Wednesday, June 4, 2014

The commons regime of attraction

Rereading parts of TDOO I came upon the following relevant to recent posts on the commons:

"Where critique focuses on content and modes of representation, composition focuses on regimes of attraction. If regimes of attraction tend to lock people into particular social systems or modes of life, the question of composition would be that of how we might build new collectives that expand the field of possibility and change within the social sphere. Here we cannot focus on discourse alone, but must also focus on the role that nonhuman actors such as resources and technologies play in human collectives. For example, activists might set about trying to create alternative forms of economy that make it possible for people to support families, live, get to work, and so on without being dependent on ecologically destructive forms of transportation, food production, and food distribution. Through the creation of collectives that evade some of the constraints that structure hegemonic regimes of attraction, people might find much more freedom to contest other aspects of the dominant order" (section 5.2).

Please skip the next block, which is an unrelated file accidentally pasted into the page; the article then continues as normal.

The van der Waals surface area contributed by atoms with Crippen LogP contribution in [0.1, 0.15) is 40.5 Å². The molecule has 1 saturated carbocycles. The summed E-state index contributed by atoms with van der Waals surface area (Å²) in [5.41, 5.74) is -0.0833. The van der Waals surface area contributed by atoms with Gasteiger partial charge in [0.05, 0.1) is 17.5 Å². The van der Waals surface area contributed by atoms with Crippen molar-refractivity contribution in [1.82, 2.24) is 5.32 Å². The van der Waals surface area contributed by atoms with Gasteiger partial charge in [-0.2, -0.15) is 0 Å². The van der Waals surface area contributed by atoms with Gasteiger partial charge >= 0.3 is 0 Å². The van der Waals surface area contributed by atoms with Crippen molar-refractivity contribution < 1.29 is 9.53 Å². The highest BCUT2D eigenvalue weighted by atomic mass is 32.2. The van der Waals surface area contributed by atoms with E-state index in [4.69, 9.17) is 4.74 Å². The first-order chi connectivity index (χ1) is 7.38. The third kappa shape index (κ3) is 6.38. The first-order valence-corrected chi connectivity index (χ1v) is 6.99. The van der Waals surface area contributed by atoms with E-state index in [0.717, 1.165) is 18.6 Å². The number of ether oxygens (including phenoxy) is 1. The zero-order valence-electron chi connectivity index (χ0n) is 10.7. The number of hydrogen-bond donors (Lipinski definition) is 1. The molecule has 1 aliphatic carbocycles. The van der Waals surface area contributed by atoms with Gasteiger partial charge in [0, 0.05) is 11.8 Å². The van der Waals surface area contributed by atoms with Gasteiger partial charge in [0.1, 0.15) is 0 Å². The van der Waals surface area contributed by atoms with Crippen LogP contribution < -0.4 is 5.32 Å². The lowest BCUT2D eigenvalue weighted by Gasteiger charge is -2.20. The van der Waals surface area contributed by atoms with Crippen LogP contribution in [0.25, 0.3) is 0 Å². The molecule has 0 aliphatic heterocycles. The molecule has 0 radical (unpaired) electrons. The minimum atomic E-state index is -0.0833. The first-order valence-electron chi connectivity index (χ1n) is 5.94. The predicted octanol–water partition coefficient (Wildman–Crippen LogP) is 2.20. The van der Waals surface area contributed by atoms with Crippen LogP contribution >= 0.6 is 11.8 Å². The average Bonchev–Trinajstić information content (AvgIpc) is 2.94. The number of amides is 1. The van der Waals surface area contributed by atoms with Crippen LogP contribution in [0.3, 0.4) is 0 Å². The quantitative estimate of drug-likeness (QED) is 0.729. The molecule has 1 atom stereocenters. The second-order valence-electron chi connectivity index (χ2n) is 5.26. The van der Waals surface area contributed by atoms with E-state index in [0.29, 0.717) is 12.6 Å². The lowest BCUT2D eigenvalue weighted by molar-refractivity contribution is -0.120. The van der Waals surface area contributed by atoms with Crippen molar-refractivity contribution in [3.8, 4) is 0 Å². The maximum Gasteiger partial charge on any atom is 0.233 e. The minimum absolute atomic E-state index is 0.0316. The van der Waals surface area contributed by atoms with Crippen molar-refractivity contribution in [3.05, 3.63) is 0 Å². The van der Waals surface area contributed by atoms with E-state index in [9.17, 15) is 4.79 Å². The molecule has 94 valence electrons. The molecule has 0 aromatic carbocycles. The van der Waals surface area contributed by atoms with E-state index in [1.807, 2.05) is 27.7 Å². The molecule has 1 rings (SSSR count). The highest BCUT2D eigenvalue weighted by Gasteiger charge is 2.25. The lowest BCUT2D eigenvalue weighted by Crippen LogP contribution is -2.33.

Without such change in our economic infrastructure we are all prone to what Sloterdijk highlights in the Critique of Cynical Reason (same section). We know it's wrong to participate in a job that contributes to further income inequality and environmental degradation, yet we need to feed our kids. So our ideology becomes cynical, ain't nothin' I can do about it except play along. (Recall Stewart's recent comments on our response to gun violence.) Hence the need for jobs that exemplify the commons ethic and change the actual regimes of attraction.

Why Bryant has yet to discuss Rifkin or this movement after repeated prompting is beyond me, since it is right up his onto-cartographic alley. Although I have as yet read the new book, so he might yet prove me wrong.

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